JCVD (French)

The days of mocking Jean-Claude Van Damme as a washed-up meathead who makes cheesy, terrible movies might be over. In “JCVD,” the muscles from Brussels demonstrates stunning self-awareness, proves to be adept at self-deprecation, and — are you sitting down? — performs credibly as an actor of some range and subtlety. It’s kind of disappointing, in a way. I always hoped he would turn out to be a big, dumb slab of cement, not a savvy self-parodist. (But Steven Seagal is still an idiot, right?)

Van Damme plays a slightly fictionalized version of himself who’s in danger of losing custody of his daughter because of the violent movies he makes — and yes, he still makes them, though they’re mostly straight-to-DVD affairs now. “JCVD” has him anxious to make a comeback, still trying to get good scripts, constantly losing parts to Steven Seagal. It’s on top of this career uncertainty that he must deal with his daughter’s custody issue.

In the midst of it all, while visiting his hometown of Brussels, Van Damme becomes caught in a hostage situation exactly like the ones from his films. Only it’s real life this time, so the tricks his characters know don’t work. Plus, he doesn’t actually know those tricks — he’s an actor, not a cop or detective or bad-ass or whatever it is that he usually plays. He’s just some ordinary joe being held with several other captives in a bank by a couple of lowlifes.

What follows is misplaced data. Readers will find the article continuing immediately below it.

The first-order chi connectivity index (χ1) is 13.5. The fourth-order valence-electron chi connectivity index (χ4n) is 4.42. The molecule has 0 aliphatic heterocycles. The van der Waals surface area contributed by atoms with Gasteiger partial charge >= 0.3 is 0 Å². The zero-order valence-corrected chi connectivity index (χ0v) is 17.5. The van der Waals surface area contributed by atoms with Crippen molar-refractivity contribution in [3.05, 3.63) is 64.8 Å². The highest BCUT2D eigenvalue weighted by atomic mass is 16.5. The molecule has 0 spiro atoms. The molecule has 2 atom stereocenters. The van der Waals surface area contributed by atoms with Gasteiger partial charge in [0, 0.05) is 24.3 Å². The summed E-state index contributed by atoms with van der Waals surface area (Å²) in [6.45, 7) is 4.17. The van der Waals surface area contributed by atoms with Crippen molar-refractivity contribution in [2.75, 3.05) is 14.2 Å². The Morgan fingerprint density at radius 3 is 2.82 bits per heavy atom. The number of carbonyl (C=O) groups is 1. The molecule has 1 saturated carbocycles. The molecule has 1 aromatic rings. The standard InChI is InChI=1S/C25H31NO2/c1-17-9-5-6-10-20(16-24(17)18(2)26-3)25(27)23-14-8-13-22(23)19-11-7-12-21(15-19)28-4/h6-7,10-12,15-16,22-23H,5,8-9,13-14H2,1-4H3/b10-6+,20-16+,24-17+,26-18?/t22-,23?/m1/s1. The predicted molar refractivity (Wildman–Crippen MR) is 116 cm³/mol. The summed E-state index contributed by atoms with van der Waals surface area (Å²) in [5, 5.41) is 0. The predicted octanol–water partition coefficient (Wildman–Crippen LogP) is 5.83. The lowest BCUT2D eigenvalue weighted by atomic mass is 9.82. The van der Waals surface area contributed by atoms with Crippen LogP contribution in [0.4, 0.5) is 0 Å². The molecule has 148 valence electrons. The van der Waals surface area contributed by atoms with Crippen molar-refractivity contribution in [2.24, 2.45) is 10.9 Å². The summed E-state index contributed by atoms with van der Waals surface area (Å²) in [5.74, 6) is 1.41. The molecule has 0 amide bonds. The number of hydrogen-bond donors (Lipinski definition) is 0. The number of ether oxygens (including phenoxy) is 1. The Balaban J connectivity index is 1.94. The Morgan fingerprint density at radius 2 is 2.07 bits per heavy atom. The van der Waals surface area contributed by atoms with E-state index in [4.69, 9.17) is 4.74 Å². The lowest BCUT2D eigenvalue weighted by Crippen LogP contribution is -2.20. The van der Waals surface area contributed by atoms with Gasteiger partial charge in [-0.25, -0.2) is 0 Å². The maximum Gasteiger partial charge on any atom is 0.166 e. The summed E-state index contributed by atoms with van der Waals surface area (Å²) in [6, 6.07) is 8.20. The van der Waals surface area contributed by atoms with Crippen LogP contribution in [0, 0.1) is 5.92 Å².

Flashback scenes show Van Damme worrying about his career, and paint an interesting picture of the nature of fame, which he understands all too well. He has absorbed every blow to his career like a body check, completely aware of his status as a D-list kitsch celebrity. Rather than laughing at how delusional the has-been is, we’re invited to sympathize with him and root for him to find a way back into showbiz. It leads to a jaw-dropping scene in the climax when Van Damme speaks to the camera directly like a confessor and, in a monologue several minutes in length, pours his heart out. It’s one of the mostly strangely fascinating scenes of any movie this year.

Slyly directed by Mabrouk El Mechri, a hip young French fellow of Algerian extraction who wrote the screenplay with Frederic Benudis and Christophe Turpin, “JCVD” is utterly deadpan, always examining Van Damme’s existential angst with a straight face. Desaturated colors and a melancholy jazz score add to the impression that we’re watching some erudite neo-realist film from the ’60s, while other elements suggest a “Dog Day Afternoon” sort of ’70s action thriller. The way the hostage situation plays out is more clever and suspenseful than most straightforward movies of this genre, and I appreciate that kind of effort. A witty self-parody/comeback vehicle for Van Damme would have been easy enough to make; El Mechri goes the extra mile to make it a good film, too.

B (1 hr., 36 min.; mostly in French with subtitles; R, some harsh profanity, some moderate violence.)